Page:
Henry Provey Warton was born in the workhouse in Honeypot Lane, South Chailey in 1875. His mother, Mary Ann was a 23 year old unmarried domestic servant who had been born in Newick (South Chailey was the local workhouse at the time). The main workhouse buildings, later converted into a hospital, survive as private residences in Shepherd’s Way and Pouchlands Drive, near the school.
Henry’s birth certificate does not name his father, but in 1878 Mary Ann married William Martin, an agricultural labourer who was also born locally. By the time of the census of 1881 Henry was living with his mother and his stepfather ironically in The Old Workhouse, a building that still exists at the north-east corner of Cricketfield, now called Cuttings. Henry attended the village school from 1880 until 1888. By 1891, the family were living in the same property, and Henry was still living at home, with William, Mary Ann and five of their other children, a son William Jnr. and four daughters named Mary Ann Jnr., Charlotte, Emily and Annie. The census record for that year does not record a trade for him.
He had enlisted in the local militia in 1893 when he was 18 years old and surviving papers show that he was 5ft 4in in height and weighed 127lb, and that he had grey eyes and brown hair. He attended annual camps until 1899 when his agreed period of service was completed.
By 1901 he was living with his family in a bungalow close to Goldbridge Farm. He is described as a ‘boarder’ and his occupation is given as ‘bricklayer’. His stepfather is described as a ‘stockman’. Henry re-enlisted in the militia in Brighton in March of the following year, by which time he was apparently ⅜in taller and 27lb heavier. He sailed for South Africa in April with the 3rd Volunteer Company of the 1st Battalion, Royal Sussex Regiment. He returned home after the end of hostilities and was discharged at his own request in July 1902, receiving the South African Campaign Medal and a £5 war gratuity.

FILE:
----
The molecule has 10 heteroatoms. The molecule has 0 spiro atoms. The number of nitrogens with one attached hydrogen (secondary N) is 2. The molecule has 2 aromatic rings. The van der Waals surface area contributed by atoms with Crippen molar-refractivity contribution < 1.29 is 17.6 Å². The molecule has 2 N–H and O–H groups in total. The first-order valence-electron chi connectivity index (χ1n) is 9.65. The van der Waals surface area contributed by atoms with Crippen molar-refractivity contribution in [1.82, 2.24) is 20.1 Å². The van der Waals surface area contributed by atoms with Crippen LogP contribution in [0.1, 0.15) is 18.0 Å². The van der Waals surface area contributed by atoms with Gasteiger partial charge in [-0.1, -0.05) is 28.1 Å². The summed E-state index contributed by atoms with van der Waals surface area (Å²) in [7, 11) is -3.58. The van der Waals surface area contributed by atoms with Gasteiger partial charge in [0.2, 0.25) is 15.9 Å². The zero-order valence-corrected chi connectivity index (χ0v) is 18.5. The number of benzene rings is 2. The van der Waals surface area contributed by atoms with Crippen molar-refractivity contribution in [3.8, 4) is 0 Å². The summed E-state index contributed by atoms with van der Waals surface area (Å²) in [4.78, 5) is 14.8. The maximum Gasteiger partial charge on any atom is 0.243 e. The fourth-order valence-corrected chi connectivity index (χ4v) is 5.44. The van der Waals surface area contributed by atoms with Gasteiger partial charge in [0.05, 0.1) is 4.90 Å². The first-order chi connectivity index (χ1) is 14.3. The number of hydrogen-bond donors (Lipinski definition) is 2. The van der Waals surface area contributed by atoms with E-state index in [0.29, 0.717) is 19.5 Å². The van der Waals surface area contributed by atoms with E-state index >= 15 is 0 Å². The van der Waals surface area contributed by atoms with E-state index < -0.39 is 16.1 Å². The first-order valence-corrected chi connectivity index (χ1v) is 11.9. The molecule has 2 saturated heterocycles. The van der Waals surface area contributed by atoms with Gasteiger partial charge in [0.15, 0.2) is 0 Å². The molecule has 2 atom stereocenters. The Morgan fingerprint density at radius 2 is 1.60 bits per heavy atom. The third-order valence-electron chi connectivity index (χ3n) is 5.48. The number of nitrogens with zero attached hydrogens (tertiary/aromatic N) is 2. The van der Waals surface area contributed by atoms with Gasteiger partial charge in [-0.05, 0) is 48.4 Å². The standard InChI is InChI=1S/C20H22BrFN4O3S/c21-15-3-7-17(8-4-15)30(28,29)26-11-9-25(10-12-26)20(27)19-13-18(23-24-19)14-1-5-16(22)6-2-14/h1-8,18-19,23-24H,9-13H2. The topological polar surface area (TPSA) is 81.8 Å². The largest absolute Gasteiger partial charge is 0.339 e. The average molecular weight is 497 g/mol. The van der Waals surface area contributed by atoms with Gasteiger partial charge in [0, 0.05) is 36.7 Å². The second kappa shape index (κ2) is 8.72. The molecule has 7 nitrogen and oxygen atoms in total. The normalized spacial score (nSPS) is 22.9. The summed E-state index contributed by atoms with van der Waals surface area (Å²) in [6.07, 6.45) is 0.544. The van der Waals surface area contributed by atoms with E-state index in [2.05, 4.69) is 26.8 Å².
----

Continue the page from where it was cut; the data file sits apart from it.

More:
Henry’s mother died in 1903, but by 1911 he was still living at Goldbridge, his stepfather was still working as a ‘stockman’ and William Jnr. was living there with his wife Ellen and daughter Ellen May. Henry was still single and his occupation is listed as a ‘van man for corn dealer.’ According to a newspaper article published after his death (see below) he worked for Alfred Tidy at Mitchelswood for many years before the war.
Henry re-enlisted with the Royal Sussex Regiment in August 1914 at the outbreak of the war. Surviving records give his army number as GSSR880 confirming that he was a former militiaman (GSSR stands for General Service Special Reserve - following reforms in 1908, the militia were reclassified as the Special Reserve). He was posted to the 2nd Battalion, and sailed for the continent on 11th January 1915. A number of other men from Newick sailed with him. The 2nd Battalion had been in France since late August 1914, and had gained the nickname ‘The Iron Regiment’, and a reputation for never having lost a position to the enemy.
Their War Diary shows that a draft of 210 men arrived at 2.10pm on the 13th January 1915, while the battalion was holding partially flooded trenches near Cuinchy in northern France. They were described as ‘All Kitchener’s August recruits. They seemed to be a good lot’, and immediately took their places in the front line. Most of the men were indeed Kitchener’s volunteers, arguably some of the first of the new army to see action. Although Private Warton (and perhaps other Reservists sent to France as replacements) did have some military experience, it could not have been an easy introduction to trench warfare. The first days were spent ‘improving’ the trenches and avoiding German hand grenades (‘bombs’). The battalion was relieved on 16thJanuary and was billeted at Annequin behind the line.